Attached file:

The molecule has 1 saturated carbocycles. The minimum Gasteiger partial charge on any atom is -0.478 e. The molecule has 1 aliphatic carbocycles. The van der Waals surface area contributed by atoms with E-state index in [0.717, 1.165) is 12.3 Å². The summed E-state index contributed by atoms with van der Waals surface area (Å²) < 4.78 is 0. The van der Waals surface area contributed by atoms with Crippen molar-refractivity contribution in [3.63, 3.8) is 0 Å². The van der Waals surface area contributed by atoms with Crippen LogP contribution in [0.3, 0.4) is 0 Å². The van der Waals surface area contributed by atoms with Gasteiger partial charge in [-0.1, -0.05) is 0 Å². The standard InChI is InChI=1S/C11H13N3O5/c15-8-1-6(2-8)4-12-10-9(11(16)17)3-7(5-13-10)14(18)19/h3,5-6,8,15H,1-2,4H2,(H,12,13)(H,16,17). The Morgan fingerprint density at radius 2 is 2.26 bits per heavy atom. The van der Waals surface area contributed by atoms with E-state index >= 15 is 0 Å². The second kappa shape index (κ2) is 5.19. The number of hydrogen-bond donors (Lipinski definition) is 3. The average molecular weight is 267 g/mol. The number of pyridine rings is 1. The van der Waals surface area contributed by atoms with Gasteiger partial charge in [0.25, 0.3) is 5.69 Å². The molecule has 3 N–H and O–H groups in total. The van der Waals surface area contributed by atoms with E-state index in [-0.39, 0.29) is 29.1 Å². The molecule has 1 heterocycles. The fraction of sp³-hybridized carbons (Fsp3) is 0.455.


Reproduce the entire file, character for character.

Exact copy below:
The molecule has 1 saturated carbocycles. The minimum Gasteiger partial charge on any atom is -0.478 e. The molecule has 1 aliphatic carbocycles. The van der Waals surface area contributed by atoms with E-state index in [0.717, 1.165) is 12.3 Å². The summed E-state index contributed by atoms with van der Waals surface area (Å²) < 4.78 is 0. The van der Waals surface area contributed by atoms with Crippen molar-refractivity contribution in [3.63, 3.8) is 0 Å². The van der Waals surface area contributed by atoms with Crippen LogP contribution in [0.3, 0.4) is 0 Å². The van der Waals surface area contributed by atoms with Gasteiger partial charge in [-0.1, -0.05) is 0 Å². The standard InChI is InChI=1S/C11H13N3O5/c15-8-1-6(2-8)4-12-10-9(11(16)17)3-7(5-13-10)14(18)19/h3,5-6,8,15H,1-2,4H2,(H,12,13)(H,16,17). The Morgan fingerprint density at radius 2 is 2.26 bits per heavy atom. The van der Waals surface area contributed by atoms with E-state index >= 15 is 0 Å². The second kappa shape index (κ2) is 5.19. The number of hydrogen-bond donors (Lipinski definition) is 3. The average molecular weight is 267 g/mol. The number of pyridine rings is 1. The van der Waals surface area contributed by atoms with Gasteiger partial charge in [0.25, 0.3) is 5.69 Å². The molecule has 3 N–H and O–H groups in total. The van der Waals surface area contributed by atoms with E-state index in [-0.39, 0.29) is 29.1 Å². The molecule has 1 heterocycles. The fraction of sp³-hybridized carbons (Fsp3) is 0.455.